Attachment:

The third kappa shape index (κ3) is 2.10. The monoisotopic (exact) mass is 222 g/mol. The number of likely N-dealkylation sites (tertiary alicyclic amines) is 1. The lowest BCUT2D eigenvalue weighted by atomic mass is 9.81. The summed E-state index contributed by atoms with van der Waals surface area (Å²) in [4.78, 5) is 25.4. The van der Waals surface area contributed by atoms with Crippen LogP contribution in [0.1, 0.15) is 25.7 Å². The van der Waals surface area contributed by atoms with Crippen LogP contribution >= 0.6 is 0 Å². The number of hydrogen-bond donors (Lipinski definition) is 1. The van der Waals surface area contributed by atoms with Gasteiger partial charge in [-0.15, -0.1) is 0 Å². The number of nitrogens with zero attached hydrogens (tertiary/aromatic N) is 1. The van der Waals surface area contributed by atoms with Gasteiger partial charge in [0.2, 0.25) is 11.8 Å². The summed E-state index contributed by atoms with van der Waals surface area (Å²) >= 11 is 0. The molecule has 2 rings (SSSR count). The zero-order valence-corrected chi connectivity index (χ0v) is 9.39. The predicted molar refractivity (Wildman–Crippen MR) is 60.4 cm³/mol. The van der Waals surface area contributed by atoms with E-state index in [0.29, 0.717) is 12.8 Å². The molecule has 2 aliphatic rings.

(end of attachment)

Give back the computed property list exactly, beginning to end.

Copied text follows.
The third kappa shape index (κ3) is 2.10. The monoisotopic (exact) mass is 222 g/mol. The number of likely N-dealkylation sites (tertiary alicyclic amines) is 1. The lowest BCUT2D eigenvalue weighted by atomic mass is 9.81. The summed E-state index contributed by atoms with van der Waals surface area (Å²) in [4.78, 5) is 25.4. The van der Waals surface area contributed by atoms with Crippen LogP contribution in [0.1, 0.15) is 25.7 Å². The van der Waals surface area contributed by atoms with Crippen LogP contribution >= 0.6 is 0 Å². The number of hydrogen-bond donors (Lipinski definition) is 1. The van der Waals surface area contributed by atoms with Gasteiger partial charge in [-0.15, -0.1) is 0 Å². The number of nitrogens with zero attached hydrogens (tertiary/aromatic N) is 1. The van der Waals surface area contributed by atoms with Gasteiger partial charge in [0.2, 0.25) is 11.8 Å². The summed E-state index contributed by atoms with van der Waals surface area (Å²) >= 11 is 0. The molecule has 2 rings (SSSR count). The zero-order valence-corrected chi connectivity index (χ0v) is 9.39. The predicted molar refractivity (Wildman–Crippen MR) is 60.4 cm³/mol. The van der Waals surface area contributed by atoms with E-state index in [0.29, 0.717) is 12.8 Å². The molecule has 2 aliphatic rings.